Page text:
I asked them if they had given any thought to how they would help each other if there was a collision and someone was hurt and in need of care. The boys stared back at me, speechless. I asked the boys if they had discussed how they would have paid for the cost of the damage in the event they had wrecked a golf cart driving it in sheer darkness. The thought had never seemed to cross their minds. In terms that they could understand, I explained that they are their own brand and how they conduct themselves is in direct correlation for how they will be perceived by others. Each of these boys had impeccable reputations in camp, yet in one impulsive moment, they were willing to risk the goodwill that they have created with this institution for a prank that they now recognize as meaningless.

I look at this incident as an important, teachable moment because our fifteen-year-old boys will be heading home, entering their sophomore years in high school, and they will be faced with far greater challenges with their peers than the ones they faced last night. What matters most when they reflected upon getting in a golf cart for a nighttime joyride is that they think twice before jumping in someone’s car for a similar, but potentially more dangerous joyride.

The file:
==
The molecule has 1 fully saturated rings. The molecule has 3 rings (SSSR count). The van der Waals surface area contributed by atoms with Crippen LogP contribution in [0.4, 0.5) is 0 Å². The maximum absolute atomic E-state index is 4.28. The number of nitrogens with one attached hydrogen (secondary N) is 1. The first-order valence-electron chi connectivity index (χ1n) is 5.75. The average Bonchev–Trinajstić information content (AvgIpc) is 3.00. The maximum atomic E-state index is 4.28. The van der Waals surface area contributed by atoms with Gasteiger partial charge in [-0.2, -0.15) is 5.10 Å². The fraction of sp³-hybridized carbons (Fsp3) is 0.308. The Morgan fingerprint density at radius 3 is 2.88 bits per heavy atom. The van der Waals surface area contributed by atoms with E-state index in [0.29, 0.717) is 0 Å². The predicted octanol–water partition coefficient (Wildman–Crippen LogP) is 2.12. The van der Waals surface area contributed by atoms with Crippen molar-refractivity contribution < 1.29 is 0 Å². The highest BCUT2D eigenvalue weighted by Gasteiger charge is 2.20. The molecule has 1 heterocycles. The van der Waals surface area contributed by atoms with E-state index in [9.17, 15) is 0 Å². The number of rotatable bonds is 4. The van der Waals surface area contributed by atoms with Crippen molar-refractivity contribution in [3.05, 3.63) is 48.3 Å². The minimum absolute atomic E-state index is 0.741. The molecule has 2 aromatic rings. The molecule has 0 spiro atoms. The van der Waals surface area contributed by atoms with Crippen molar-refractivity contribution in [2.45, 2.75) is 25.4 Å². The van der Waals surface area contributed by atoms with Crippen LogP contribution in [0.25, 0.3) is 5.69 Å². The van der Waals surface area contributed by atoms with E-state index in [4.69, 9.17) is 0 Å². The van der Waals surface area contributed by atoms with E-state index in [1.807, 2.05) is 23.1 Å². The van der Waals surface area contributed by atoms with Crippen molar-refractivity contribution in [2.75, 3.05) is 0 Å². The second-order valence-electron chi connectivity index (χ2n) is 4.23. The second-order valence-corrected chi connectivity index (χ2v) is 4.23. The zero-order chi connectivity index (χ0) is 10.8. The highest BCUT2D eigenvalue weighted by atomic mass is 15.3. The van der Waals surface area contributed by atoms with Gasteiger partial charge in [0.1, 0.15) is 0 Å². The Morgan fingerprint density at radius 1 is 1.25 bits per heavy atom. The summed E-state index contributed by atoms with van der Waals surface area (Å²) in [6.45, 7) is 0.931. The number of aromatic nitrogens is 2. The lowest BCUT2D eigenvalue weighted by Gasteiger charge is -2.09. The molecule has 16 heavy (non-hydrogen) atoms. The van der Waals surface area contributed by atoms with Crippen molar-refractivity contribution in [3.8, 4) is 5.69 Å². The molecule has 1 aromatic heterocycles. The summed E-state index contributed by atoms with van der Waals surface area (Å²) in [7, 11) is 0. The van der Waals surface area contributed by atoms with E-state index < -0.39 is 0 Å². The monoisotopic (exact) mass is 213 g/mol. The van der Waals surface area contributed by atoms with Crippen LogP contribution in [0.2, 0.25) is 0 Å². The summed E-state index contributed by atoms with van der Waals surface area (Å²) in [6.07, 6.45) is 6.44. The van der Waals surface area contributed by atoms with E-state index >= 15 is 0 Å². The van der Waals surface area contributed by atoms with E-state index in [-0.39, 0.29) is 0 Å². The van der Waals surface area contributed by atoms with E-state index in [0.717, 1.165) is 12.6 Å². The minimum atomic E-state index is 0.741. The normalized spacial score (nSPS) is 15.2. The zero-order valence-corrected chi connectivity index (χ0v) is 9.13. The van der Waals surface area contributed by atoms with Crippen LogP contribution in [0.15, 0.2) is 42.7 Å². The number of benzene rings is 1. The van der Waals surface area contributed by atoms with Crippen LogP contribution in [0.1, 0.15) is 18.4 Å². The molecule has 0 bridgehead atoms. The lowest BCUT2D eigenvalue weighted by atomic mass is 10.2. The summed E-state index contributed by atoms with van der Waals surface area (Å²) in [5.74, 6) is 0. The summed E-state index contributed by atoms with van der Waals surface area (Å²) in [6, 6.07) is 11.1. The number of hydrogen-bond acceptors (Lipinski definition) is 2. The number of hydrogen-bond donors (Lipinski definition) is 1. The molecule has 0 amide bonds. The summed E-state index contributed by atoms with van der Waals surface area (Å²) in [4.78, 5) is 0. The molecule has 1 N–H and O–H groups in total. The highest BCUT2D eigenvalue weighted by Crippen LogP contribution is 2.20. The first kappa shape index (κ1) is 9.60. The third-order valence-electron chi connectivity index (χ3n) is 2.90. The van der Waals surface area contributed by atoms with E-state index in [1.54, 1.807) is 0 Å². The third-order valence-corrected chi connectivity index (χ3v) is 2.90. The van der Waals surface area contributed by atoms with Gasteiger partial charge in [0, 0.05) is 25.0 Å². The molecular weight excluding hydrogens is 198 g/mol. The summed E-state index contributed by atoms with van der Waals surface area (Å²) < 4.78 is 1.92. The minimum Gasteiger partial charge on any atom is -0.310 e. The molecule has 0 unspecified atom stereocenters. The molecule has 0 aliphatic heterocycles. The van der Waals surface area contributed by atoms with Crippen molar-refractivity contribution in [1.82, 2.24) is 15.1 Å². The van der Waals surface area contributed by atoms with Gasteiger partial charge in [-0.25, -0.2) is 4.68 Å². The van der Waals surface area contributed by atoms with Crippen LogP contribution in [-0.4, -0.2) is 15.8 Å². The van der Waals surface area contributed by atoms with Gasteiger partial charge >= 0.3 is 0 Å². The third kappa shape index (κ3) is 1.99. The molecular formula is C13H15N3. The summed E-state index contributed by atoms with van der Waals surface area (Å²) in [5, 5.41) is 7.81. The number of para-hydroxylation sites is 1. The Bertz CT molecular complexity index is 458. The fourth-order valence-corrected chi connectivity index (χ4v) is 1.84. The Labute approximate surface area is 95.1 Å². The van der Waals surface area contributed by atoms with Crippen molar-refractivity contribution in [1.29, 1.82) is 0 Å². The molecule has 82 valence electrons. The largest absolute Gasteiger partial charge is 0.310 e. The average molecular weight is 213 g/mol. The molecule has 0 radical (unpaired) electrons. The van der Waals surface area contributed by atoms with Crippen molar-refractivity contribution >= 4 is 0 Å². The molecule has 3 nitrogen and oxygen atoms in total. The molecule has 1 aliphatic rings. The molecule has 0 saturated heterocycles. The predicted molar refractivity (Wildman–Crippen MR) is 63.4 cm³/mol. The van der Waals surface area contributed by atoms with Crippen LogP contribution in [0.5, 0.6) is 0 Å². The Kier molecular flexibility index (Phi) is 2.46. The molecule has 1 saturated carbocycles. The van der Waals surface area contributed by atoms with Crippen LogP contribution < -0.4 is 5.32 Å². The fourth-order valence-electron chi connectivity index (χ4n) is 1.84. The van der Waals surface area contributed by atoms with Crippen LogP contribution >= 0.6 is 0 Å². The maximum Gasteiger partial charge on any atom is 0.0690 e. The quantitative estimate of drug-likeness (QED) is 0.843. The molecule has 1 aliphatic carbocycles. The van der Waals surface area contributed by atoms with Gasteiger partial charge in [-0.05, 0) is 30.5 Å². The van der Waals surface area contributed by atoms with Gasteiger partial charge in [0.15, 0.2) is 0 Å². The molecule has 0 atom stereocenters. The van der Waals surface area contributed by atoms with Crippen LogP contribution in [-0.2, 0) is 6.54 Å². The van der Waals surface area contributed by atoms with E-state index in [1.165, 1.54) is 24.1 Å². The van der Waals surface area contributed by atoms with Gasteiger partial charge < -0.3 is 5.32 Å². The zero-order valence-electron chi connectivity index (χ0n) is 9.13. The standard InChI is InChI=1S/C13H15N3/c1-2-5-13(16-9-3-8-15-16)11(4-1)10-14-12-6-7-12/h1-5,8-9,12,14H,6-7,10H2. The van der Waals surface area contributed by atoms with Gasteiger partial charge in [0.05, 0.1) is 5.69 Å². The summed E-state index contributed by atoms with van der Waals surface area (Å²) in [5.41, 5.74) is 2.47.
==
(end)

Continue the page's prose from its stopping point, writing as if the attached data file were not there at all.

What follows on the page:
What is fascinating about my job is that when I make my way to the office each morning, I am sometimes greeted with some unexpected news that needs to be addressed in a manner that creates value for those involved without diminishing the hard work and integrity of this community. After we put the early morning antics behind us, we all moved on and had one of the best days of the summer.